Bidding on projects is an art as much as a science. Exciting a customer, around skills and past successes is as important as being able to see details that haven’t yet materialized.
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So how does one approach this challenge. One way is to steer towards time and materials, and let things evolve in their own way. But that may not always work.
Here are my thoughts on how to navigate a fixed-fee project.
When thinking about costing of projects, there are a lot of hidden costs. For fulltime folks, there is the cost of overhead around office space, supplies, training, liability & health insurance, retirement, time off and even severance in some cases.
There is also the cost of time, to hire the right team, manage them, and bring all the pieces together to success product out the door.
Lots of intangibles.
When looking at a project, to come up with a realistic fixed bid, the scope must be carefully considered. If the bridge has two spans at either end and you decide to add one in the middle, does that mean a project of twice the size?
Both the vendor and manager must together attempt to break down the full scope into smaller pieces. Inevitably there will be some amount of emergent tasks and the scope will change and evolve.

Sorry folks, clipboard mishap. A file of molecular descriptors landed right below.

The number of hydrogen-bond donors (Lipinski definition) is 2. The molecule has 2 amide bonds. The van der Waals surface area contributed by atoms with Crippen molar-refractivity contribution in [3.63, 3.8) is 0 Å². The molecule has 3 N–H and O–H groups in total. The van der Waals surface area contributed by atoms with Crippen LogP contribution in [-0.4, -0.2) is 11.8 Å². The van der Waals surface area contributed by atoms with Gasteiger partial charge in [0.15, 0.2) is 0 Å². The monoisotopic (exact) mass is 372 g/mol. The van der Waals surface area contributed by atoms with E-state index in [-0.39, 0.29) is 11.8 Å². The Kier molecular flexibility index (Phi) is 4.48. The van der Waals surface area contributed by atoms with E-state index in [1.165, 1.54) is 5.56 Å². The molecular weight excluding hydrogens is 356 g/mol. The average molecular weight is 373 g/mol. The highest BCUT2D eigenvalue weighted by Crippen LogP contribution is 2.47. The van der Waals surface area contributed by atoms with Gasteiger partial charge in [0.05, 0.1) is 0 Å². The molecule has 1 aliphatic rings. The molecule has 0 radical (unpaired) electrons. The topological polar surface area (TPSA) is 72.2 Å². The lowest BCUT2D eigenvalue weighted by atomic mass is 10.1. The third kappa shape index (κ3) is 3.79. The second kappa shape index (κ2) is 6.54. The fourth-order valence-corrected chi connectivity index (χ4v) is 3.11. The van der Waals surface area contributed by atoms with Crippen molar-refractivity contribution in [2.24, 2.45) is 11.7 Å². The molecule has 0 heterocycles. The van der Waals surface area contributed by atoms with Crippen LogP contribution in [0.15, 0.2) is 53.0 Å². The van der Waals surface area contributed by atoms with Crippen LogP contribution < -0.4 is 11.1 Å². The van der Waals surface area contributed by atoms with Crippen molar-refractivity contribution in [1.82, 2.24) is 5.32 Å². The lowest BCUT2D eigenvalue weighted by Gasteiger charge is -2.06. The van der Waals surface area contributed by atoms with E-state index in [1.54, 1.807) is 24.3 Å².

Both consultant and customer must be realistic about this. You can call them product features or in the agile universe stories, but at the end of the day when you have many pieces surprises will happen.
The devil is surely in the details!
Horse Trading Skills
Given that we know things will change, the customer and vendor should plan for change.
If both parties have a realistic perspective, there is the possibility of exchanging original scoped items for emergent or evolving scoped surprises.
That is both need to be comfortable doing some sort of horse trading, to keep the levels balanced. The client then gets some leeway, as does the consultant in deliverables.
It’s not easily, but truly necessary in a fixed priced project. Because a scope never really sits still.
Related: Why do people leave consulting?
Another approach that may work is underbidding to win the project. Here your scope is expected to change, and it becomes a painful process each time. If you are strong on sales, this may work, but you’re sure to get an endless stream of change orders, and many many scrapes and bruises.
Related: Why I ask for a deposit
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